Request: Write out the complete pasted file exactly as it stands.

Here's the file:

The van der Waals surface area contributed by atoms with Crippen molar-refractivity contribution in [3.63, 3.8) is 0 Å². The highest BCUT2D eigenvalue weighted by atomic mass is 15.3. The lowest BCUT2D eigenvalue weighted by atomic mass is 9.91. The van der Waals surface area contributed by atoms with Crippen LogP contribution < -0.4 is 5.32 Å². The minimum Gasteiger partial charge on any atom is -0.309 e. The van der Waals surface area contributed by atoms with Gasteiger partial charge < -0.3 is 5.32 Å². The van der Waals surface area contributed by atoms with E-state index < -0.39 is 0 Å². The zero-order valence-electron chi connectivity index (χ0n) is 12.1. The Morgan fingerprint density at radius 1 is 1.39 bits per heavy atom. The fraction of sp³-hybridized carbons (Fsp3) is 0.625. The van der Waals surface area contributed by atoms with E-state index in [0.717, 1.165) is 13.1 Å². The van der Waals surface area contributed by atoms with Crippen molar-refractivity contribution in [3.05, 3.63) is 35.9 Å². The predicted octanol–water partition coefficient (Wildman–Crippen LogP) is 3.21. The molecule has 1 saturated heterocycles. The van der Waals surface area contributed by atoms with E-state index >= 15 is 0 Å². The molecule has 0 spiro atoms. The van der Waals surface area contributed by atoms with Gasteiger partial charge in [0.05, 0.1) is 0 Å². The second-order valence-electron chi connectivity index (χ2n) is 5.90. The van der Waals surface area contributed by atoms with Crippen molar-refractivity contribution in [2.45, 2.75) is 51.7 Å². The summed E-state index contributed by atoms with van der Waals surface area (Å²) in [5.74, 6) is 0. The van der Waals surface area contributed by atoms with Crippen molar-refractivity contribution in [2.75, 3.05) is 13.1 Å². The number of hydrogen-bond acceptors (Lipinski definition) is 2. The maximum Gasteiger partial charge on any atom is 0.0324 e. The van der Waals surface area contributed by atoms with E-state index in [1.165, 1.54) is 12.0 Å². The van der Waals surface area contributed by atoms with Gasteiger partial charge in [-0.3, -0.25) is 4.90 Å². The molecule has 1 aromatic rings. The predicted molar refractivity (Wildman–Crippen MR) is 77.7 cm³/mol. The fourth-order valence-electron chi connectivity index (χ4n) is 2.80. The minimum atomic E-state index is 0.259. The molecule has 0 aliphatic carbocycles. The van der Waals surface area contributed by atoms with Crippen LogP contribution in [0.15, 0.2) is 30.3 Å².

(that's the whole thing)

The van der Waals surface area contributed by atoms with Crippen molar-refractivity contribution in [3.63, 3.8) is 0 Å². The highest BCUT2D eigenvalue weighted by atomic mass is 15.3. The lowest BCUT2D eigenvalue weighted by atomic mass is 9.91. The van der Waals surface area contributed by atoms with Crippen LogP contribution < -0.4 is 5.32 Å². The minimum Gasteiger partial charge on any atom is -0.309 e. The van der Waals surface area contributed by atoms with Gasteiger partial charge < -0.3 is 5.32 Å². The van der Waals surface area contributed by atoms with E-state index < -0.39 is 0 Å². The zero-order valence-electron chi connectivity index (χ0n) is 12.1. The Morgan fingerprint density at radius 1 is 1.39 bits per heavy atom. The fraction of sp³-hybridized carbons (Fsp3) is 0.625. The van der Waals surface area contributed by atoms with E-state index in [0.717, 1.165) is 13.1 Å². The van der Waals surface area contributed by atoms with Crippen molar-refractivity contribution in [3.05, 3.63) is 35.9 Å². The predicted octanol–water partition coefficient (Wildman–Crippen LogP) is 3.21. The molecule has 1 saturated heterocycles. The van der Waals surface area contributed by atoms with E-state index >= 15 is 0 Å². The molecule has 0 spiro atoms. The van der Waals surface area contributed by atoms with Gasteiger partial charge in [0.05, 0.1) is 0 Å². The second-order valence-electron chi connectivity index (χ2n) is 5.90. The van der Waals surface area contributed by atoms with Crippen molar-refractivity contribution in [2.45, 2.75) is 51.7 Å². The summed E-state index contributed by atoms with van der Waals surface area (Å²) in [5.74, 6) is 0. The van der Waals surface area contributed by atoms with Crippen molar-refractivity contribution in [2.75, 3.05) is 13.1 Å². The number of hydrogen-bond acceptors (Lipinski definition) is 2. The maximum Gasteiger partial charge on any atom is 0.0324 e. The van der Waals surface area contributed by atoms with E-state index in [1.165, 1.54) is 12.0 Å². The van der Waals surface area contributed by atoms with Gasteiger partial charge in [-0.3, -0.25) is 4.90 Å². The molecule has 1 aromatic rings. The predicted molar refractivity (Wildman–Crippen MR) is 77.7 cm³/mol. The fourth-order valence-electron chi connectivity index (χ4n) is 2.80. The minimum atomic E-state index is 0.259. The molecule has 0 aliphatic carbocycles. The van der Waals surface area contributed by atoms with Crippen LogP contribution in [0.15, 0.2) is 30.3 Å².